The photovoltaic and printed electronics industry has been watching Nanosolar for years. The company has raised of the order of half a billion dollars, aiming to make CIGS PV on a roll to roll printed basis. But no word has been given on the cell efficiency, production start date or other information that could back up their claims. Is it all a damp squib?
It seems not so. This week, Nanosolar has made a series of impressive announcements about its cell efficiency, production and orders, which reveal for the first time more details about what the company has achieved. We summarise these below.
Nanosolar - $4.1 billion orders
Nanosolar have completed its European panel-assembly factory with fully-automated factory processes that produce finished nanosolar panels from nanosolar cells using an innovative manufacturing technique.
The new factory is automated to sustain a production rate of one panel every ten seconds, or an annual capacity of 640MW when operated 24x7. Production is presently set at approximately one MW per month but this will increase to meet customer contractural commitments which total $4.1 billion to date.
Nanosolar Utility Panel™ technology is used in the manufacturing process which is the industry's first solar electricity panel specifically designed and developed for utility-scale solar power system deployment.
The panel effectively eliminates the "balance-of-system penalty" that medium-efficient thin panels have conventionally carried relative to higher-efficiency (yet far more expensive) silicon panels.
Electrically this technology is the industry's highest current thin panel, up to a factor of six. It is also the first photovoltaic module certified by TUV for a system voltage of 1500V, or 50% higher than the previously highest certified. Together this enables utility-scale panel array lengths, and results in a host of substantial cost savings during the deployment of solar power plants. Mechanically, the package used for the panel is distinctly stronger than that of conventional thin-film-on-glass modules, achieving almost twice the mounting span, thus substantially lowering mounting costs.
The company has been busy. Earlier this year serial production in its San Jose, California, cell production factory commenced whilst their low-cost printed-CIGS-on-metal-foil cell stack was independently verified by NREL to be efficient up to 16.4%, but in production Nanosolar report efficiencies of 11% or so for their first cells.
Printing CIGS onto inexpensive metal foils has received wide skeptism while some have wondered if it would be possible to deliver efficient cells. Nanosolar believe this result represents two world records in one, making it the most efficient printed solar cell of any kind (all semiconductor and device technologies) as well as the most efficient cell on a truly low-cost metal foil. Material costs are only one or two cents per square foot x 1mm thickness.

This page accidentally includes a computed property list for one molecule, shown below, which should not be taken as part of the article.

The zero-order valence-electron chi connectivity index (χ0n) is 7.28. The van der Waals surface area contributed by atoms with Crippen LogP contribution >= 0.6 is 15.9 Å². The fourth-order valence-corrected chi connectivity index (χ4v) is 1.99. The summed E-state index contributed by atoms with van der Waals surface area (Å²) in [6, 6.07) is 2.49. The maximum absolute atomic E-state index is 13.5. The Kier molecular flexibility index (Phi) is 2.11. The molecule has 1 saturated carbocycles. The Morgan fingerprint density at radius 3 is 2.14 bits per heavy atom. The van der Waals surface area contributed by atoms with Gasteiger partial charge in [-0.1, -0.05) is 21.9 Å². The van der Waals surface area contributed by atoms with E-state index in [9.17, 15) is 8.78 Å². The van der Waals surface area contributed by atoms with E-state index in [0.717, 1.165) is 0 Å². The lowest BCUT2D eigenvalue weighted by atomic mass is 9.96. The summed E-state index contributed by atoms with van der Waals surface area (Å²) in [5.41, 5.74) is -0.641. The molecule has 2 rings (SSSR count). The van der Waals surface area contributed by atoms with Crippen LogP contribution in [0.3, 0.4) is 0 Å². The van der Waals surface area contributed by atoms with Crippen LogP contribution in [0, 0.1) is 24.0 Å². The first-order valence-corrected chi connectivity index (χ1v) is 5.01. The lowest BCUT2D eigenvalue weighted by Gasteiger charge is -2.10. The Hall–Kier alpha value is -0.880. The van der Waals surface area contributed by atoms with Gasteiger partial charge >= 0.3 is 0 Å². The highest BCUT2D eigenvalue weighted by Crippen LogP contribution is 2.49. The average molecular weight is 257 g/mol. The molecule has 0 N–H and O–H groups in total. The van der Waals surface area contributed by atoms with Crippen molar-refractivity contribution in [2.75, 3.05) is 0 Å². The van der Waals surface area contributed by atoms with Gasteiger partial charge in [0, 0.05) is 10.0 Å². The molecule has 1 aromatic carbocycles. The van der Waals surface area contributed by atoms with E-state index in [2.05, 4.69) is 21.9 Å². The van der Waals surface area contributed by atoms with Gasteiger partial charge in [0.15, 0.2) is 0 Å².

Other PV news
Clairvoyant Energy partners with Oerlikon Solar for renewable energy manufacturing park
Plans to convert the 320 acre Wixom Ford Motor Co assembly plant outside Detroit into a renewable energy manufacturing park by a group of renewable energy companies has been announced. The consortium hopes to refurbish and upgrade with new manufacturing lines for solar panels and advanced energy storage. In preparation of the project hopefully moving forward Clairvoyant Energy of Santa Barbara, Calif has already teamed up with Oerlikon Solar USA Inc as its preferred equipment partner for the thin film solar panel manufacturing line.
Clairvoyant Energy plans to hire 300 employees for their production facility, which will use Oerlikon Solar equipment, starting in late 2011 and add another 700 later depending on demand.
If the project is approved, Oerlikon Solar, winner of the 2009 CELL AWARD for the best technical product for thin film module manufacturing, will establish a regional sales and support center at the Wixom site.
The total investment for the project is expected to reach $1.275 billion reportedly the largest economic redevelopment plan ever promoted in Michigan. Full details are expected to be released later today.
Applied Materials' model offers a blueprint to stimulate local economic development
Another company that is looking to help pave the way to affordable clean energy and stimulate local economic development is Applied Materials who has developed an innovative fab2farm™ business model for solar deployment designed to bring cost-effective, utility-scale solar photovoltaic (PV) power generation capability to local areas.
Key to the business model is a locally-sited solar panel factory built by a solar module manufacturer using Applied`s revolutionary SunFab thin film production line which produces modules approximately six times the output of conventional glass solar panels. Since electricity generation is sited for distribution near load centers, a solar farm can be quickly deployed without the need for extensive, costly transmission lines. This utility-scale solar farm would not only generate cost-competitive, clean, renewable energy for the community, it could also help the utility avoid up to 170,000 metric tons of CO2 emissions per year.
The Applied SunFab production line is designed to produce 80MW of solar panels per year or enough to power 35,000 homes during peak energy use hours. The company estimates that the factory could generate more than 2,500 jobs and account for $400-$500 million of local economic activity per year.